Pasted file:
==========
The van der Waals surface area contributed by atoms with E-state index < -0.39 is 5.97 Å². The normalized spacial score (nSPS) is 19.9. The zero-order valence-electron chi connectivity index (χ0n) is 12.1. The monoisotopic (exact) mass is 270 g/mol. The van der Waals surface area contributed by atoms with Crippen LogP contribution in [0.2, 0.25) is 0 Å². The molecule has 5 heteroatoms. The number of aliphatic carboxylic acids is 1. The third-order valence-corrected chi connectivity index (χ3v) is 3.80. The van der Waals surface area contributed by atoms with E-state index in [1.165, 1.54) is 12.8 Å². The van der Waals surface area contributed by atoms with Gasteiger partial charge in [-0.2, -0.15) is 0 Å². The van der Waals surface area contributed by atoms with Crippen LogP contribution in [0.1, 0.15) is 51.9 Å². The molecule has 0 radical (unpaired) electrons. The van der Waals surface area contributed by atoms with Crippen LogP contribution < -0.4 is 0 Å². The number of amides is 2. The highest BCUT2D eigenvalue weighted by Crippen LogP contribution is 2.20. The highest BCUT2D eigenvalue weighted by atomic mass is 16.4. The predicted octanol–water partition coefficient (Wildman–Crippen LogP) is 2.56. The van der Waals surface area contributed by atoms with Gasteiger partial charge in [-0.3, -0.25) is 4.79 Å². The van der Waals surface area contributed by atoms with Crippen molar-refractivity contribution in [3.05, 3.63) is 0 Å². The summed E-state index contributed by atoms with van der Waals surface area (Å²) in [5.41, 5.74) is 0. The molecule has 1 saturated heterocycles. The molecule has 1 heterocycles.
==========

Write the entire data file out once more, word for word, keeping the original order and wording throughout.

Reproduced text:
The van der Waals surface area contributed by atoms with E-state index < -0.39 is 5.97 Å². The normalized spacial score (nSPS) is 19.9. The zero-order valence-electron chi connectivity index (χ0n) is 12.1. The monoisotopic (exact) mass is 270 g/mol. The van der Waals surface area contributed by atoms with Crippen LogP contribution in [0.2, 0.25) is 0 Å². The molecule has 5 heteroatoms. The number of aliphatic carboxylic acids is 1. The third-order valence-corrected chi connectivity index (χ3v) is 3.80. The van der Waals surface area contributed by atoms with E-state index in [1.165, 1.54) is 12.8 Å². The van der Waals surface area contributed by atoms with Gasteiger partial charge in [-0.2, -0.15) is 0 Å². The van der Waals surface area contributed by atoms with Crippen LogP contribution in [0.1, 0.15) is 51.9 Å². The molecule has 0 radical (unpaired) electrons. The van der Waals surface area contributed by atoms with Crippen LogP contribution < -0.4 is 0 Å². The number of amides is 2. The highest BCUT2D eigenvalue weighted by Crippen LogP contribution is 2.20. The highest BCUT2D eigenvalue weighted by atomic mass is 16.4. The predicted octanol–water partition coefficient (Wildman–Crippen LogP) is 2.56. The van der Waals surface area contributed by atoms with Gasteiger partial charge in [-0.3, -0.25) is 4.79 Å². The van der Waals surface area contributed by atoms with Crippen molar-refractivity contribution in [3.05, 3.63) is 0 Å². The summed E-state index contributed by atoms with van der Waals surface area (Å²) in [5.41, 5.74) is 0. The molecule has 1 saturated heterocycles. The molecule has 1 heterocycles.